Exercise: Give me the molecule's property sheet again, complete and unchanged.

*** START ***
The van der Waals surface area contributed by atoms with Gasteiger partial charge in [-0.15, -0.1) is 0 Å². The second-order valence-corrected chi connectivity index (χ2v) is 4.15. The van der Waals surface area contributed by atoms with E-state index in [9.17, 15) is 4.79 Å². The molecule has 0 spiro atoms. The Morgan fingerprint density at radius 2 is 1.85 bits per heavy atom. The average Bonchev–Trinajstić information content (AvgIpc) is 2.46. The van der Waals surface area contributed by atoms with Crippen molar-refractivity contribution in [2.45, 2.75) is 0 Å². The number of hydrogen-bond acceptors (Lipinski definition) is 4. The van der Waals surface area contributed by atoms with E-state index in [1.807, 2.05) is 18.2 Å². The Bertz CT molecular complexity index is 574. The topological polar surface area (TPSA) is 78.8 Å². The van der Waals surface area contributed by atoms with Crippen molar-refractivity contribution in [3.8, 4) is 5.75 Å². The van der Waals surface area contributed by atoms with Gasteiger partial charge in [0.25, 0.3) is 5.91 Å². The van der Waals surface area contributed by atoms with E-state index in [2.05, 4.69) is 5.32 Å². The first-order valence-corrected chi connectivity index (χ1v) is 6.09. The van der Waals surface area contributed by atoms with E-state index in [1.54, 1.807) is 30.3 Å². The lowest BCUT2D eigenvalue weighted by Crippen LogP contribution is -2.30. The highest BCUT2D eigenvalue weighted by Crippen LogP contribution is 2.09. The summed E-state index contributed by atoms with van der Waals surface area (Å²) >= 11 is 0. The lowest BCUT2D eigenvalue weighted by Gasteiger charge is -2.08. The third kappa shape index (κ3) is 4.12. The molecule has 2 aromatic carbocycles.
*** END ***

The van der Waals surface area contributed by atoms with Gasteiger partial charge in [-0.15, -0.1) is 0 Å². The second-order valence-corrected chi connectivity index (χ2v) is 4.15. The van der Waals surface area contributed by atoms with E-state index in [9.17, 15) is 4.79 Å². The molecule has 0 spiro atoms. The Morgan fingerprint density at radius 2 is 1.85 bits per heavy atom. The average Bonchev–Trinajstić information content (AvgIpc) is 2.46. The van der Waals surface area contributed by atoms with Crippen molar-refractivity contribution in [2.45, 2.75) is 0 Å². The number of hydrogen-bond acceptors (Lipinski definition) is 4. The van der Waals surface area contributed by atoms with E-state index in [1.807, 2.05) is 18.2 Å². The Bertz CT molecular complexity index is 574. The topological polar surface area (TPSA) is 78.8 Å². The van der Waals surface area contributed by atoms with Crippen molar-refractivity contribution in [3.8, 4) is 5.75 Å². The van der Waals surface area contributed by atoms with Gasteiger partial charge in [0.25, 0.3) is 5.91 Å². The van der Waals surface area contributed by atoms with E-state index in [2.05, 4.69) is 5.32 Å². The first-order valence-corrected chi connectivity index (χ1v) is 6.09. The van der Waals surface area contributed by atoms with E-state index in [1.54, 1.807) is 30.3 Å². The lowest BCUT2D eigenvalue weighted by Crippen LogP contribution is -2.30. The highest BCUT2D eigenvalue weighted by Crippen LogP contribution is 2.09. The summed E-state index contributed by atoms with van der Waals surface area (Å²) >= 11 is 0. The lowest BCUT2D eigenvalue weighted by Gasteiger charge is -2.08. The third kappa shape index (κ3) is 4.12. The molecule has 2 aromatic carbocycles.